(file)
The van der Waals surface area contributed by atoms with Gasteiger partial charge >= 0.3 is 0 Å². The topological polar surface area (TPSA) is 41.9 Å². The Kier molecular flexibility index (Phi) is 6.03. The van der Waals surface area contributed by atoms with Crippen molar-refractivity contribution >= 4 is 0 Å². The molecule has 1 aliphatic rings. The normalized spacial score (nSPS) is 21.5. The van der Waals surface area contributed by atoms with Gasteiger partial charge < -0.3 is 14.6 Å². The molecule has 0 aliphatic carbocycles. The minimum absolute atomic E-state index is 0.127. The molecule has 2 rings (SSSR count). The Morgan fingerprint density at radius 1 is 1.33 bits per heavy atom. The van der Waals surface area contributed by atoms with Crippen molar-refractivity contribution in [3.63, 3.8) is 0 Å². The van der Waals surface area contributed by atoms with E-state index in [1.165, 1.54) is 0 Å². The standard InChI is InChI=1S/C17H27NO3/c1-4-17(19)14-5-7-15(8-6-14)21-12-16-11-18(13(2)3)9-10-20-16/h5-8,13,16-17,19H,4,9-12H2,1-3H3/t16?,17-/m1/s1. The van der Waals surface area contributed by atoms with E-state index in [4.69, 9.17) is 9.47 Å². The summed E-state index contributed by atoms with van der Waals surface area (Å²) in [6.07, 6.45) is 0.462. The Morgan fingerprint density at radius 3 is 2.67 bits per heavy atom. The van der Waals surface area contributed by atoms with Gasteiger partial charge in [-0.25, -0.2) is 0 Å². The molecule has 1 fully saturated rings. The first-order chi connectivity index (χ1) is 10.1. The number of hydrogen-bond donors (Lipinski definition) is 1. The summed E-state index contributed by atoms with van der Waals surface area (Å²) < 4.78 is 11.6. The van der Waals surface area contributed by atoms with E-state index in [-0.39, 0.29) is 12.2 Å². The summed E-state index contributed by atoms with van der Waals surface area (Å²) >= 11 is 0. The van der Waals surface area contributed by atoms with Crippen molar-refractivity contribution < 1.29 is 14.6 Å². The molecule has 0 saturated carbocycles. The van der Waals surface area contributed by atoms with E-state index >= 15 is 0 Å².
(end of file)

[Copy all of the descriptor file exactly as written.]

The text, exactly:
The van der Waals surface area contributed by atoms with Gasteiger partial charge >= 0.3 is 0 Å². The topological polar surface area (TPSA) is 41.9 Å². The Kier molecular flexibility index (Phi) is 6.03. The van der Waals surface area contributed by atoms with Crippen molar-refractivity contribution >= 4 is 0 Å². The molecule has 1 aliphatic rings. The normalized spacial score (nSPS) is 21.5. The van der Waals surface area contributed by atoms with Gasteiger partial charge < -0.3 is 14.6 Å². The molecule has 0 aliphatic carbocycles. The minimum absolute atomic E-state index is 0.127. The molecule has 2 rings (SSSR count). The Morgan fingerprint density at radius 1 is 1.33 bits per heavy atom. The van der Waals surface area contributed by atoms with Crippen molar-refractivity contribution in [3.63, 3.8) is 0 Å². The van der Waals surface area contributed by atoms with E-state index in [1.165, 1.54) is 0 Å². The standard InChI is InChI=1S/C17H27NO3/c1-4-17(19)14-5-7-15(8-6-14)21-12-16-11-18(13(2)3)9-10-20-16/h5-8,13,16-17,19H,4,9-12H2,1-3H3/t16?,17-/m1/s1. The van der Waals surface area contributed by atoms with E-state index in [4.69, 9.17) is 9.47 Å². The summed E-state index contributed by atoms with van der Waals surface area (Å²) in [6.07, 6.45) is 0.462. The Morgan fingerprint density at radius 3 is 2.67 bits per heavy atom. The van der Waals surface area contributed by atoms with Gasteiger partial charge in [-0.25, -0.2) is 0 Å². The molecule has 1 fully saturated rings. The first-order chi connectivity index (χ1) is 10.1. The number of hydrogen-bond donors (Lipinski definition) is 1. The summed E-state index contributed by atoms with van der Waals surface area (Å²) < 4.78 is 11.6. The van der Waals surface area contributed by atoms with E-state index in [-0.39, 0.29) is 12.2 Å². The summed E-state index contributed by atoms with van der Waals surface area (Å²) >= 11 is 0. The van der Waals surface area contributed by atoms with Crippen molar-refractivity contribution < 1.29 is 14.6 Å². The molecule has 0 saturated carbocycles. The van der Waals surface area contributed by atoms with E-state index >= 15 is 0 Å².